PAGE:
Flaxseeds: A Hormonal Powerhouse

After taking some time to think long and hard about what is best to share via social media and the Savage Standard blog, I am starting a series on small POWERHOUSE additions that will benefit {MOST} women regardless of the life stage they are in. Trying to balance hormones, trying to have a baby, or trying to recover after said baby (maybe even years later), I want to encourage the inclusion of SUPERFOODS, if you will. The focus should be on the power of whole foods and how to get them in on a regular basis. Let’s not dwell on what is off limits or bad or how we are not measuring up. Just small, little grocery store items to add to the list that make you feel like super woman.

First up, FLAXSEEDS. These little guys are packed with vitamin E, a healthy dose of your omega fatty acids (caveat: they are not a source of DHA), and a compound called lignans. Lignans have antioxidant and phytoestrogen compounds which assist in healthy gut flora as well has balancing estrogen levels. While, I could write a term paper on their benefits, here are the top 4 for women:

Benefit 1: Stress hormones, which can completely cause chaos to overall hormonal balance, have been shown to be reduced by flaxseeds. Research has related that the intake of flax can decrease stress hormones, such as cortisol, as well as overall perceived level of stress.

Benefit 2: Studies have shown that flaxseeds aid in a woman ovulating during EACH menstrual cycle. If trying to conceive, ensuring ovulation happens each month is critical. If not trying to make a baby, releasing an egg every cycle is still very important for hormonal production.

Benefit 3: With its high fiber content, these seeds help to reduce excess estrogen in circulation. Reducing unwanted estrogen in conjunction with ensuring ovulation occurs promotes balance with progesterone to estrogen ratios.

Benefit 4: The powerhouse seed has been related to lower hemoglobin A1C levels. If struggling with PCOS, controlling blood sugar levels is very important in reducing symptoms and managing the disease.

Lets Game Plan:

Aim to get 1 to 2 tablespoons of ground flaxseeds per day.

Considering either buying whole flaxseeds and grinding yourself OR storing pre-ground flaxseeds in the refrigerator. The fats in the seeds go rancid very quickly which means money down the drain.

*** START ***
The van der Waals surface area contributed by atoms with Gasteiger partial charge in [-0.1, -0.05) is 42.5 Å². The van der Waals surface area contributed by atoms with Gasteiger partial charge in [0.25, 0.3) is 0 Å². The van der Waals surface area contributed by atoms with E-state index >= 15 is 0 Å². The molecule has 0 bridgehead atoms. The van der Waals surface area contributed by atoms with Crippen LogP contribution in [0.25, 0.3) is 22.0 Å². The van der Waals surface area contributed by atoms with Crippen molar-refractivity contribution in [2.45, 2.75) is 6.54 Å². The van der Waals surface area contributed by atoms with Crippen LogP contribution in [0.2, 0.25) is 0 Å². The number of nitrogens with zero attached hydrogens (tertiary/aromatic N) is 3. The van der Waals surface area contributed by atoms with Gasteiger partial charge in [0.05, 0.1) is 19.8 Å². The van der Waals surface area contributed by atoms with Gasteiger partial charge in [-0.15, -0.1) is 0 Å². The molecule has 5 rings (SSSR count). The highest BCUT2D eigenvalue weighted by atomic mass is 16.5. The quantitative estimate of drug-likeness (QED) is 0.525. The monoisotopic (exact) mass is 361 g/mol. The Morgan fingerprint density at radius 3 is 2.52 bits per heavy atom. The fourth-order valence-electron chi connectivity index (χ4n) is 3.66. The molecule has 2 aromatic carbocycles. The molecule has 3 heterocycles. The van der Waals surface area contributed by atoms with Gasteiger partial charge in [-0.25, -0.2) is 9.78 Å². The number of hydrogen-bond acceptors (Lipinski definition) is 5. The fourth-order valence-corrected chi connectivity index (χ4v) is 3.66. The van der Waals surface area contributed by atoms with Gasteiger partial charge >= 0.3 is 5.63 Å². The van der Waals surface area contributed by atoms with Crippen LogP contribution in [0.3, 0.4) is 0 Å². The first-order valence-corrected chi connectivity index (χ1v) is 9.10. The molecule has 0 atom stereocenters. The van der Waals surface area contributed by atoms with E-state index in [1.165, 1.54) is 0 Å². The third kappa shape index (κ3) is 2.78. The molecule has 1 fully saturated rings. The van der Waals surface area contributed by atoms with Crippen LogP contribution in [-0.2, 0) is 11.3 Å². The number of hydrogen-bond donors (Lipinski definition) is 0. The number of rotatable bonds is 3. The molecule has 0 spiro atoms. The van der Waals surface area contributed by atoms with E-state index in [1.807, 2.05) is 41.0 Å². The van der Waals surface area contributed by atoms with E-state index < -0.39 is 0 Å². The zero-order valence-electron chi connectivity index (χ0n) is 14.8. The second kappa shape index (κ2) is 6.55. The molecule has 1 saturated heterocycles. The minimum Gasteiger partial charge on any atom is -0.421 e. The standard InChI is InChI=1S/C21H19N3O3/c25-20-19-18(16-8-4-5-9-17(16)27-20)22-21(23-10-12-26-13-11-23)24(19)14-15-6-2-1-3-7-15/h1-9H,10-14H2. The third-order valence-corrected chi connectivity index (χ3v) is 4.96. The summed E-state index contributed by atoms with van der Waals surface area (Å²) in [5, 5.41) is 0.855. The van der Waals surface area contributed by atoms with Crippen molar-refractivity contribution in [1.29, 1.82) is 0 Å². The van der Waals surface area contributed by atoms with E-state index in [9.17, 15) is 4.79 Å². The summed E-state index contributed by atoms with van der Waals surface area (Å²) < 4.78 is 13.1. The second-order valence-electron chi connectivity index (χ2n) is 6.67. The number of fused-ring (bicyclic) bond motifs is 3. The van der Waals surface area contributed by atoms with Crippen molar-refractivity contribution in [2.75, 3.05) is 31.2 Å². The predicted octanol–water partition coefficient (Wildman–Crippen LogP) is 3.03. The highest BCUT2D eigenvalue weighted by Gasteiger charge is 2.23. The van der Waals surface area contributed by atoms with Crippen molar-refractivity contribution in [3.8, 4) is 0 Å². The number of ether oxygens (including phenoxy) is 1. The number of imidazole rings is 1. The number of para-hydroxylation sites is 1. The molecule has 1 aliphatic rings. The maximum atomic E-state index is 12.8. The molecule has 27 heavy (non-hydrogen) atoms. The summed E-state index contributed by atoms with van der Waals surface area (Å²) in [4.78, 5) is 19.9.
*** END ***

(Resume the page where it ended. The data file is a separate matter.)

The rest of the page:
Add ground flax to smoothies, cold cereals, soups, or stews. Sprinkle them on top of salads or baked casseroles for a nutty crunch.

A personal favorite is to add a tablespoon on top of Ezekiel Sprouted Grain Cereal, served with a nut milk and sliced bananas.

SIMPLE BANANA FLAX BREAD: Mash 4 very ripe bananas in a bowl. Add ¾ cup coconut flour, 5 beaten eggs, ¼ cup coconut sugar, 3 tablespoons ground flax seeds (or flax meal), 1 teaspoon ground cinnamon, 1 teaspoon baking soda, ¼ teaspoon fine sea salt, and 1 teaspoon vanilla extract. Pour the batter into a lined loaf pan, top with ¼ to ½ cup chopped walnuts (depending on liking) and bake at 350 degrees for approximately 50 minutes. Allow to cool before slicing and store in fridge.


Protein, especially meat, has gotten a pretty bad rap in the last decade in the mainstream wellness community. Meatless Monday, anyone? However, no one can deny the necessity of protein, especially in pregnancy. From building co-enzymes, hormones, immune cells, and blood cells to maintaining and growing muscles cells which turn on the metabolic fire, protein is an ABSOLUTE necessity during any time in a woman’s life. Growing a baby on top of the everyday maintenance pushes the protein needs up and up throughout the duration of the 40 (LONG) weeks. After all, those sweet baby fingers and toes are built by the nutrition that momma takes in through her food and via her previous nutritional stores.

When building a baby, protein should symbolize the BRICKS that layer upon layer make up a healthy baby. These protein bricks are made up of amino acids that each play a specific role in a developing fetus. One specific but very important example is Glycine. This acid is an important during pregnancy as it becomes conditionally essential. This means that one must take glycine in through food in order to meet maternal and fetal needs. Glycine is important for mom’s stretching skin and uterus as well as the both mom and baby’s circulatory system and methylation processes. Secondly, protein rich foods generally contain the rich sources of micronutrients. These micronutrients include iron, zinc, vitamin B12, choline, and DHA. All of which are critical for brain, nervous system, and immune systems. Lastly, protein intake ensures hormonal balance through insulin levels and sugar metabolism. Just as the branches of government balance one another (well hopefully), the macronutrients (proteins, carbohydrates, and fats) have a yin and yang effect on hormones. And, trust me, balancing hormones throughout pregnancy really helps with mood swings and energy levels.

New evidence over the past few years has brought to light the increasing requirements for protein during pregnancy and the need to update current standards. The current recommendation set by the Institute of Medicine states that 0.88 grams per kilogram during early pregnancy and 1.1 grams per kilogram during later stages of pregnancy as the Recommended Daily Allowance (RDA). In every day terms, this looks like 60 to 75 grams daily for an 150 pound woman. In 2015 and 2016 separate studies, researchers concluded that the protein needs of the average women were actually 1.2 grams per day during early gestation and 1.52 grams per day in later stages. This puts actually protein estimate needs up to approximately 80 to 100 grams per day. That is a substantial difference!